It is high summer—time for chilled whites and rosés. Red wines need not apply. Except that is not correct.
Heat does not have to relegate reds to wine rack rest. You just have to know which reds to enjoy and how to serve them.
Big reds of winter do not do well in three-digit temperature days, but lighter, younger, more acidic reds with no or low oak work just fine because they can perform when chilled.
When you chill wine below 50 degrees you smother phenolics—the compounds that are key components of aroma. Do that to a full-bodied red and you are left mostly with tannins and alcohol. But if you chill lighter reds, their higher acidity and lower tannins allows aromas of red fruits such as cherry and strawberry to remain, plus their lower alcohol makes it fresh and lively rather than a lumbering libation.
The go-to varietal is gamay from Beaujolais, but lighter pinot noir from Sancerre region of France or Oregon also fit this summer bill. Others include wine made from corvina, barbera, grenache, tempranillo, and nebbiolo. The key is to pour versions made in light style with lower alcohol.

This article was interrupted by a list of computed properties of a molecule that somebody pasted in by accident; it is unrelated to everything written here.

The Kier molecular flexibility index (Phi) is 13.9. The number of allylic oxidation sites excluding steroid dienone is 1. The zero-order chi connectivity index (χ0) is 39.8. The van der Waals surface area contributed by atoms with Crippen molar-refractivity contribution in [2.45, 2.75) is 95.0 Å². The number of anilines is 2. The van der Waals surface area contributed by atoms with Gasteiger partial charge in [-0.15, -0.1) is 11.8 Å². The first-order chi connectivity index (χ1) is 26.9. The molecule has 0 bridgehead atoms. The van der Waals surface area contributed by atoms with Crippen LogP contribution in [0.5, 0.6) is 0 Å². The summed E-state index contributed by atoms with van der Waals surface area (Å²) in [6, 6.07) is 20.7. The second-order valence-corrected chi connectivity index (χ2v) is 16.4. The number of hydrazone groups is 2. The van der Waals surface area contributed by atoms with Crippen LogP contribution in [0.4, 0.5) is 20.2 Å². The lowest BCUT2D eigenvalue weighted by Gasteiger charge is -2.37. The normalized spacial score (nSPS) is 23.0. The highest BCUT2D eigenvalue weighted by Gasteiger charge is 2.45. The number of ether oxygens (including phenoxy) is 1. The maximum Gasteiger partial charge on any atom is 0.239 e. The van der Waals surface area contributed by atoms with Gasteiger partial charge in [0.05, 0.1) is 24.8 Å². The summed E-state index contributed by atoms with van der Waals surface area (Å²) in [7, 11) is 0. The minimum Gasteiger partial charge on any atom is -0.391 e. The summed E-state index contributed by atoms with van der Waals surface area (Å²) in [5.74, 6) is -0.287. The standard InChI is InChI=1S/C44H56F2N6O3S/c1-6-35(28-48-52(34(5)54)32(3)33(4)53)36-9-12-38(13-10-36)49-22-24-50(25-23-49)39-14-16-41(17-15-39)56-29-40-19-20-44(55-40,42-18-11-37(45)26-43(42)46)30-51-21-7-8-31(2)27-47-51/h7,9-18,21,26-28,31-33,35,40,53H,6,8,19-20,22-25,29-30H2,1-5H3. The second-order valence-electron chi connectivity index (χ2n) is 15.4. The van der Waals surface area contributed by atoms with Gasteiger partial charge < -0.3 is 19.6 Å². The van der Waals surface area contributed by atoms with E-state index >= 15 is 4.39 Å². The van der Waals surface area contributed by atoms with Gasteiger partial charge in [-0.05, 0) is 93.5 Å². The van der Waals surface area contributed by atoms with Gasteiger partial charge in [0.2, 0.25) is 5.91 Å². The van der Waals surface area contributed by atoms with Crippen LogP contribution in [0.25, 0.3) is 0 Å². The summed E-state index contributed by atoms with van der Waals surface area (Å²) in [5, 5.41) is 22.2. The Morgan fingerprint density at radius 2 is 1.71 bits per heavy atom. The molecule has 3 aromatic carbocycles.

Chill the red to around 50 degrees by putting it in the fridge a half hour before consumption, or put it in an ice bucket with water and ice for 15-20 minutes, or put them in the coldest shelf of your wine fridge. Once you begin to enjoy, the wine will warm, which simply will bring them into their best temperature.
Just as there is a place for whites and rosés in the dead of winter, there also is a place for reds in the dog days of summer.
• Veuve Devienne Rosé Sec Sparkling Wine NV: Lively, tasty, slightly sweet sparkler for a really sweet price. Led by gamay grape. $9-12. Link to review
• Joseph Drouhin Domaine de Hospices de Belleville Brouilly 2014: Beaujolais—semi-carbonic maceration starts inside gamay grape before crush. Unique wine. $18-24 Link to review
• Fullerton Five FACES Chardonnay Willamette Valley 2015: Elegant, plush, extremely easy drinker. $32 Link to review
Last round: Pain makes you stronger. Tears make you braver. A broken heart makes you wiser. A good bottle of wine helps you believe that blather and get on with your life.
Email Gus at firstname.lastname@example.org. Facebook: Gus Clemens on Wine. Twitter: @gusclemens. Website: gusclemensonwine.com.